Learn English – Does “would” indicate intent but not possibility

grammarmeaningword-choice

Please correct me if I'm wrong, but if "would" implies intention but not possibility, then, generally, it must only refer to persons not events. If such is the case, then this sentence, "Would it be right to kill innocent animals?" must be rewritten to sound like,"Is it right to kill innocent animals?"

Am I correct?

And if my understanding is true, does it also apply to "will", such that the sentence, "The next world war will happen in the next three days", be rewritten to sound like, "The next world war probably starts in three days"? Please enlighten me on this issue.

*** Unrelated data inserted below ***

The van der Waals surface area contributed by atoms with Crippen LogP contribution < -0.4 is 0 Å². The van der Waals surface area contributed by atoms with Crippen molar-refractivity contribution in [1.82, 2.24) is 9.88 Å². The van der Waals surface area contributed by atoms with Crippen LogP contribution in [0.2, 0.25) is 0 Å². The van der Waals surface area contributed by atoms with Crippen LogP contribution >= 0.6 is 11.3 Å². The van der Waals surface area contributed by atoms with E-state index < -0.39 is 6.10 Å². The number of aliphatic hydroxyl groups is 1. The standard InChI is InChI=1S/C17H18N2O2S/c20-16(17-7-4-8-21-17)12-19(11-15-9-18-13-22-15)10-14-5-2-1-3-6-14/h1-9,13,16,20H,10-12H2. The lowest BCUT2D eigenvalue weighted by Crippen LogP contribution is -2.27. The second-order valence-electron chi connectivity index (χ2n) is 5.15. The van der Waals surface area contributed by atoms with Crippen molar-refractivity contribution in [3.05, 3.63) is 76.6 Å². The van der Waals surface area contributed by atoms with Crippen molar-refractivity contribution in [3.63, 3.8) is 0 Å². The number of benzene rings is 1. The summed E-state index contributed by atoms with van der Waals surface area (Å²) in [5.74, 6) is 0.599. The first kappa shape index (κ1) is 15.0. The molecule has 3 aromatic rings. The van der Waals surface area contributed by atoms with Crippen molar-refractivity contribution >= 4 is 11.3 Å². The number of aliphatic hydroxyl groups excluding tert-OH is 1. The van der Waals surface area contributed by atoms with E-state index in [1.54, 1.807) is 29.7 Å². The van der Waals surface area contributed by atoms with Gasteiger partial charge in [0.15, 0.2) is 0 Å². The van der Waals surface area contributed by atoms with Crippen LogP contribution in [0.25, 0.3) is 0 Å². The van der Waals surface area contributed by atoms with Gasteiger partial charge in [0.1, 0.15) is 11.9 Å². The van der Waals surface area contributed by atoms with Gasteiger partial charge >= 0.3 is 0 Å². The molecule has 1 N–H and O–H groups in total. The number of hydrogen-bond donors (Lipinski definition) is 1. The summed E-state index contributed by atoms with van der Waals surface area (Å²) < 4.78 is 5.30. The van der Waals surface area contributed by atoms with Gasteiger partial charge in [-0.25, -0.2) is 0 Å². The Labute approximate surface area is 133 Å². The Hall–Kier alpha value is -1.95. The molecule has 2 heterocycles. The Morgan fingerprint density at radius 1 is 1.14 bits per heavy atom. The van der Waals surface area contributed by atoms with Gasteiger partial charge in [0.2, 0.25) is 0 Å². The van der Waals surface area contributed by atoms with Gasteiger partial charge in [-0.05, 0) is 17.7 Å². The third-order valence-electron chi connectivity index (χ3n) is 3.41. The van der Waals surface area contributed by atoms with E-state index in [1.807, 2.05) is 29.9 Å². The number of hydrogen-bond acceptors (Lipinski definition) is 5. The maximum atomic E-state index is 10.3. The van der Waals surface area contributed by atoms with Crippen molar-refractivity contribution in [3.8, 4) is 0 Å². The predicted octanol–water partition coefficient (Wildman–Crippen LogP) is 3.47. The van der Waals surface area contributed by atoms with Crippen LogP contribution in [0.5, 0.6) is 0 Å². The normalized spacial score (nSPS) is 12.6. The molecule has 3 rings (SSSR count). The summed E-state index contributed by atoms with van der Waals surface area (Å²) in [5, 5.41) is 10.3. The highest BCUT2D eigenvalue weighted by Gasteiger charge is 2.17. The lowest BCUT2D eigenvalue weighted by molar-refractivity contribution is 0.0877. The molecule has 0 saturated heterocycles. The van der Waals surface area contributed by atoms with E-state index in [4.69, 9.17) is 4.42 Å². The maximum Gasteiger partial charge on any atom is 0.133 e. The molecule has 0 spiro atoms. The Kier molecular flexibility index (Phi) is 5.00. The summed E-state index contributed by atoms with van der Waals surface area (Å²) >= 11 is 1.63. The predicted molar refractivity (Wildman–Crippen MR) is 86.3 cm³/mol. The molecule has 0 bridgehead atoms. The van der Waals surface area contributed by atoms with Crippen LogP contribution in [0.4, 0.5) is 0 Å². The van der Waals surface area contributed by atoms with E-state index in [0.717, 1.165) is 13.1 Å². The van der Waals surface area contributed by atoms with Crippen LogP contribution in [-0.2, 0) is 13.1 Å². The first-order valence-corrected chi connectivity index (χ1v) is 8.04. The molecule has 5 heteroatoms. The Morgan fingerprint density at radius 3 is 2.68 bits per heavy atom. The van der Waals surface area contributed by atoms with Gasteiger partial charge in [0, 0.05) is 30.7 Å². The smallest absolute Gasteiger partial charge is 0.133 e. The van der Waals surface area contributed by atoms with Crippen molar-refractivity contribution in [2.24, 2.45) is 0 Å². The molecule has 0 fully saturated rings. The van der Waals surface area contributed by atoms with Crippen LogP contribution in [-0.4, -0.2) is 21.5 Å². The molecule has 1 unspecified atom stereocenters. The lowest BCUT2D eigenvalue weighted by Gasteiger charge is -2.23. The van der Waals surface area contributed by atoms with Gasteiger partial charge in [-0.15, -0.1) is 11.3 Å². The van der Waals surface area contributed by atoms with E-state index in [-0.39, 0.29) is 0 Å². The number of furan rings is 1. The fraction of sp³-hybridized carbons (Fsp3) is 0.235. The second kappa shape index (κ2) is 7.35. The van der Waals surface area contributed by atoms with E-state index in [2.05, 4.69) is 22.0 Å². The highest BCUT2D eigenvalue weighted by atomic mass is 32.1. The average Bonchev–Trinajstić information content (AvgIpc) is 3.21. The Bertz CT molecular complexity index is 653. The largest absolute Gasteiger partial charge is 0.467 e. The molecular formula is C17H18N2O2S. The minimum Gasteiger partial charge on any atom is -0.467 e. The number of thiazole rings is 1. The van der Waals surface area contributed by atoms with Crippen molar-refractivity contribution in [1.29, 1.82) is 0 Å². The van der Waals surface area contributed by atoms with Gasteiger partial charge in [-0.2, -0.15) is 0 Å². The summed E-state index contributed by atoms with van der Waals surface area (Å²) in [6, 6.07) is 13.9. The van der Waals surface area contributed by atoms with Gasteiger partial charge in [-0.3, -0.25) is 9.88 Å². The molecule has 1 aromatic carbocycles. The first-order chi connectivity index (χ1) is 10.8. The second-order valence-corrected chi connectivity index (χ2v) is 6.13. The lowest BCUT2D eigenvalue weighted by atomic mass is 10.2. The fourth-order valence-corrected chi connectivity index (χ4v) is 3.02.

Best Answer

In highly traditional English, will/would in the first person is/was not used to express possibility only, but rather intent of some sort. Even so, the large majority of modern writers and speakers have deviated from this practice and use will/would for a neutral sense of possibility in the first person too.

At any rate, will/would has been used by the majority to express possibility for the second and third person for many centuries; it has been used as in your examples for a long time by almost everyone. There is therefore not even the hint of an issue or problem in your examples, and so there is no reason to remove the will/would.

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